Explainer: Freedom for Enslaved Diver Juan Bañon
In 1630, as Melián was preparing to transfer to a new position as governor of Venezuela, he wrote to the offices of Philip IV, asking them to please follow through on the promise he had made to Bañon and formally grant him liberty. On October 1, the royal treasurer responded to Melián from Madrid, approving of the award of freedom. It is not known what became of Bañon after his release.
The English translation of Melian’s letter to Madrid:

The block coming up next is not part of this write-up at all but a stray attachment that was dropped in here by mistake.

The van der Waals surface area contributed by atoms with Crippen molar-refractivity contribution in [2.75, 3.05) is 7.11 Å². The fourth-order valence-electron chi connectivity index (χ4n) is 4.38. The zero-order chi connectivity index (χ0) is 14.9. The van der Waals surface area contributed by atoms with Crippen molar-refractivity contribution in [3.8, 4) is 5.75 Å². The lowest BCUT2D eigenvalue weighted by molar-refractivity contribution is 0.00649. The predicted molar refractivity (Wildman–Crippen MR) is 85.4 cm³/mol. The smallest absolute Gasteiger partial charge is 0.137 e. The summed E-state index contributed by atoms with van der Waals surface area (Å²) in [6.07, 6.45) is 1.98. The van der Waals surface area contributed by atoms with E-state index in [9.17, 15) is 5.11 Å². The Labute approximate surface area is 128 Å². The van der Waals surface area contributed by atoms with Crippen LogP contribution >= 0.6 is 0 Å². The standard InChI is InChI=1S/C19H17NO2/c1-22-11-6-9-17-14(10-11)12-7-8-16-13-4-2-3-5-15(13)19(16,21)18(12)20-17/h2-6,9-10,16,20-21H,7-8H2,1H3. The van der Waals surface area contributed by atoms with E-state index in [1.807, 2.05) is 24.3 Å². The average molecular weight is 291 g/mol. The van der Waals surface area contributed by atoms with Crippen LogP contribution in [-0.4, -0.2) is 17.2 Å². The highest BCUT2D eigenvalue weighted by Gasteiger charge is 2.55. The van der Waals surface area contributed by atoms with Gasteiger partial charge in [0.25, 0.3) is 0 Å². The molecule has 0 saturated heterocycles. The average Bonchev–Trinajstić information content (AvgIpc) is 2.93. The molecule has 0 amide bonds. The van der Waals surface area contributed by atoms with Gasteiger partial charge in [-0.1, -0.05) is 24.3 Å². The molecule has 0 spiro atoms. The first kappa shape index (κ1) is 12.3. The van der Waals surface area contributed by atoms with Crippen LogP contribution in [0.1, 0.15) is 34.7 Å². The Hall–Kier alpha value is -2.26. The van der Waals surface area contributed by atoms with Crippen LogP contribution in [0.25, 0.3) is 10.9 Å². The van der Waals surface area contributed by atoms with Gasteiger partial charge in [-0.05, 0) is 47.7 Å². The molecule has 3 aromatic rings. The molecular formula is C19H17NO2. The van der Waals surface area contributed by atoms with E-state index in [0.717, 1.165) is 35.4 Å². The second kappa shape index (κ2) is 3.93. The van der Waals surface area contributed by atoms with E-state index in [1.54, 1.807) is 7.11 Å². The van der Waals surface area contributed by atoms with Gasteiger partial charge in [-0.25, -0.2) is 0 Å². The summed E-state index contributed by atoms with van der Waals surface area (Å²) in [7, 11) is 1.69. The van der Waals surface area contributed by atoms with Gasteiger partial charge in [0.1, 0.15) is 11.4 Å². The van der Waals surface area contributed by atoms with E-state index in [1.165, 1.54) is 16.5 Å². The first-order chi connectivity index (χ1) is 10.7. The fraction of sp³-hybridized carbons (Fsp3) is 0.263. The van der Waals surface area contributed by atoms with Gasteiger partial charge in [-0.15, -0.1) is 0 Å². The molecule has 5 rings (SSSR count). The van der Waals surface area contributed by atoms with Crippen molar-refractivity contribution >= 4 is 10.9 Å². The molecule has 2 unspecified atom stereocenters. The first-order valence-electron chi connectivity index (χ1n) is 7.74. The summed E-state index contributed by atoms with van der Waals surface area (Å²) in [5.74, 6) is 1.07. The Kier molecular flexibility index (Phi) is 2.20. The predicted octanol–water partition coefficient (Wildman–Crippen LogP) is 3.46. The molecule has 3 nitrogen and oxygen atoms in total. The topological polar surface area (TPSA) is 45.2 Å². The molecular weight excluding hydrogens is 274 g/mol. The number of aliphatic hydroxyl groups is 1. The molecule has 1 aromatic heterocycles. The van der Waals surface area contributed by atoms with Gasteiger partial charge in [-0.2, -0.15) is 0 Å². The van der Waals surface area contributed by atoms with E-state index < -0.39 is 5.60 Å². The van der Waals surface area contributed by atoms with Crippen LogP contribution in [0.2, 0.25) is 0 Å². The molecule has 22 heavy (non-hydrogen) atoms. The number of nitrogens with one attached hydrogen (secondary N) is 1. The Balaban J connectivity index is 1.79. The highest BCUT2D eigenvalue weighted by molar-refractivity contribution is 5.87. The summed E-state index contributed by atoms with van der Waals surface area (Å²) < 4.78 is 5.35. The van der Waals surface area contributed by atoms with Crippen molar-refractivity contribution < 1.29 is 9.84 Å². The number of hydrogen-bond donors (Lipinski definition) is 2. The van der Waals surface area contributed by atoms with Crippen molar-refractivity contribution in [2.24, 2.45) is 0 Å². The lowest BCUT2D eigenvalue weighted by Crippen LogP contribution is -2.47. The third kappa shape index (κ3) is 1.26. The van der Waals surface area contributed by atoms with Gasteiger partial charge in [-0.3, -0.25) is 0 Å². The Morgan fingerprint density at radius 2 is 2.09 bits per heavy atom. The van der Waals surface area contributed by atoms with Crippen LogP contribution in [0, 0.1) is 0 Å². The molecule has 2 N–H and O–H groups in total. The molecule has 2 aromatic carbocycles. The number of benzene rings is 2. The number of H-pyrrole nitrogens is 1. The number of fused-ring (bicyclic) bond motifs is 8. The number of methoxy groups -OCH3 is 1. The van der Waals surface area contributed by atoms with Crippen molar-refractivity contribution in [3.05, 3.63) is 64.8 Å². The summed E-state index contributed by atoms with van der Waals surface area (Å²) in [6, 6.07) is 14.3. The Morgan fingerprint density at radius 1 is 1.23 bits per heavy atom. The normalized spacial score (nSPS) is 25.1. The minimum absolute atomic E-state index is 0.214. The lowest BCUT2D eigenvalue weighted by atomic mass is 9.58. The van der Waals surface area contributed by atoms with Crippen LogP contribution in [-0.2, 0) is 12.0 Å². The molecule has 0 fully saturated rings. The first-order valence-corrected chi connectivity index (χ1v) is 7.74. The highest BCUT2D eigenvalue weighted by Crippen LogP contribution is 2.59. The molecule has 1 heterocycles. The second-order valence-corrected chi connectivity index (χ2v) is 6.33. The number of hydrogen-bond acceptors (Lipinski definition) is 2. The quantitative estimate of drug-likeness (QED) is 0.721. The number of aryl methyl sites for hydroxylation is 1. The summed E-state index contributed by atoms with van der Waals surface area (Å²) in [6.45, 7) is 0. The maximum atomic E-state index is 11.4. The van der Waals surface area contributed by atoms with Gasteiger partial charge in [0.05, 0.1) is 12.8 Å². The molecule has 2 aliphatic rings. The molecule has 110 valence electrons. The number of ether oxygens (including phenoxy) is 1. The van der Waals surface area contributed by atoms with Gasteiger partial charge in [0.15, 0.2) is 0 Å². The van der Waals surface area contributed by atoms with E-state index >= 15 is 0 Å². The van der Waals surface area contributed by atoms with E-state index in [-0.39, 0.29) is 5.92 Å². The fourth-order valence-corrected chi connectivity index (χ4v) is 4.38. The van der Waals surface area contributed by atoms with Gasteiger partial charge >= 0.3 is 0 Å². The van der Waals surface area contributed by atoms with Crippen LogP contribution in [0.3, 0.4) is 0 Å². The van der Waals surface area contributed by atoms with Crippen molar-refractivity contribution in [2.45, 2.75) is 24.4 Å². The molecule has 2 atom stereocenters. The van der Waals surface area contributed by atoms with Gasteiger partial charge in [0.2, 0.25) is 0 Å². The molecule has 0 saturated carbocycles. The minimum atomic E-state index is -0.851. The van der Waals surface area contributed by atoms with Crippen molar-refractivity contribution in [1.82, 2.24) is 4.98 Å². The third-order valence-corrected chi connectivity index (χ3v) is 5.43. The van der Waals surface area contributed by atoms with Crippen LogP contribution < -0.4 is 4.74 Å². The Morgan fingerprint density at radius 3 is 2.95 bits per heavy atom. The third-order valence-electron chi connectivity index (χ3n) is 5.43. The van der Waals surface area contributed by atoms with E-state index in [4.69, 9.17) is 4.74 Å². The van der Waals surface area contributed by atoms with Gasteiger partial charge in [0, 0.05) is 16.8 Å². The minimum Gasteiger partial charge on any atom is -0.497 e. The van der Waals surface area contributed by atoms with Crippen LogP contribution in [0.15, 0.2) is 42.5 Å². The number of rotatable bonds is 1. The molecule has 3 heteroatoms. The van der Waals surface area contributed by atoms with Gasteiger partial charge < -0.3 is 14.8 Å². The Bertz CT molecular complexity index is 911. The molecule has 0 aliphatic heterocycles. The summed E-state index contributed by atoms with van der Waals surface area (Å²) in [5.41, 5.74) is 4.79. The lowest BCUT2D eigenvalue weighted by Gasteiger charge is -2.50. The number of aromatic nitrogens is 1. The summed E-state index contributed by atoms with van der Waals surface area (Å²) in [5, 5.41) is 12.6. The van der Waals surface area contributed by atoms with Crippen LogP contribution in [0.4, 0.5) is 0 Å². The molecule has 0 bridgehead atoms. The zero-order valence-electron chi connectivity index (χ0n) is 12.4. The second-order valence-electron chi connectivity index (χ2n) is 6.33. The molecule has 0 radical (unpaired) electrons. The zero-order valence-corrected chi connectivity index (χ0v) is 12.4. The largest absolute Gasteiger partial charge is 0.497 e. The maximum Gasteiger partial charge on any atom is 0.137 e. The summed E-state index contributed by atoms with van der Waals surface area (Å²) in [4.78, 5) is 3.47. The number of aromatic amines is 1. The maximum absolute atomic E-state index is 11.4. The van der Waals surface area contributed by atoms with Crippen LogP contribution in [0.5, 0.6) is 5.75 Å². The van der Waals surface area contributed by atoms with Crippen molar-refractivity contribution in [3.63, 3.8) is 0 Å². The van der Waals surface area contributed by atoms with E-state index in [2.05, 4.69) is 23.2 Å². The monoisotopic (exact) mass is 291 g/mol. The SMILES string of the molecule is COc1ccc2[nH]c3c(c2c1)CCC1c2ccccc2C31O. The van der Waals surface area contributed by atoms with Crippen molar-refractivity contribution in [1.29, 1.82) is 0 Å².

"Franco Nuñez Melián, Governor and Captain-General of the province of Venezuela, says that knowing that he was undertaking, with Your Majesty's order, the search for the lost silver in the two galleons La Margarita and La Almiranta [Nuestra Señora de Atocha] that wrecked in the past year of 1622 in the Matacumbe Keys. From the more than many dives that further this result were being conducted with great expense at the cost of various parties and provinces, by your royal mandate they sent him from New Spain some of Your Majesty’s slaves, and that when they were now sympathetic with the group, seeing that they had worked fruitlessly for many days, and judging it advisable to encourage them with new promises so that they would more diligently pursue to search the sea bottom to find what was being looked for. In the name of Your Majesty, it was assured and promised to the divers that he who first discovered the wreck of one of the two galleons and took a silver bar out of it, if he was a slave, it would give him freedom, and if he were free, it would be an equivalent reward given in your royal name, your faithfulness fulfilling this promise. With which, it inspired the said divers: they are newly resolved and have been pleased to provide the wreck of the Margarita. The diver who first discovered it and recovered the first bar of silver, he was a Black slave of Your Majesty’s called Juan Bañon, to whom again the assuredness of the promise is confirmed. Likewise, be it known that the said Governor Francisco Nuñez Melián is departing to the province of Venezuela to serve Your Majesty in his government there, leaving the accomplishment of the activities for the search for the missing Almiranta in charge of Ensign Juan de Añuez, because with his example the divers are encouraged to achieve their discovery more carefully. And because of being justly bound to the faith and promise referred to, I grant a letter of freedom to the said Juan Bañon on behalf of Your Majesty with the condition he is to serve in that group as long as it is together, and the said Almiranta is found or not found as is apparent by the evidence it presents. It is humbly asked that Your Majesty be served to order, ratify, and confirm the said freedom, so that the other divers see the reward that is promised to them is true and certain; principally, freedom being a priceless thing for those slaves, and for Your Majesty very little. As for what is achieved: they are encouraged and motivated in the search for this treasure, which it has been much wished for to discover and return to Your Majesty. As their extraordinary diligence has shown, and, as the unceasing expenses and efforts already made are a very beneficial thing to the service of Your Majesty, may he receive mercy.”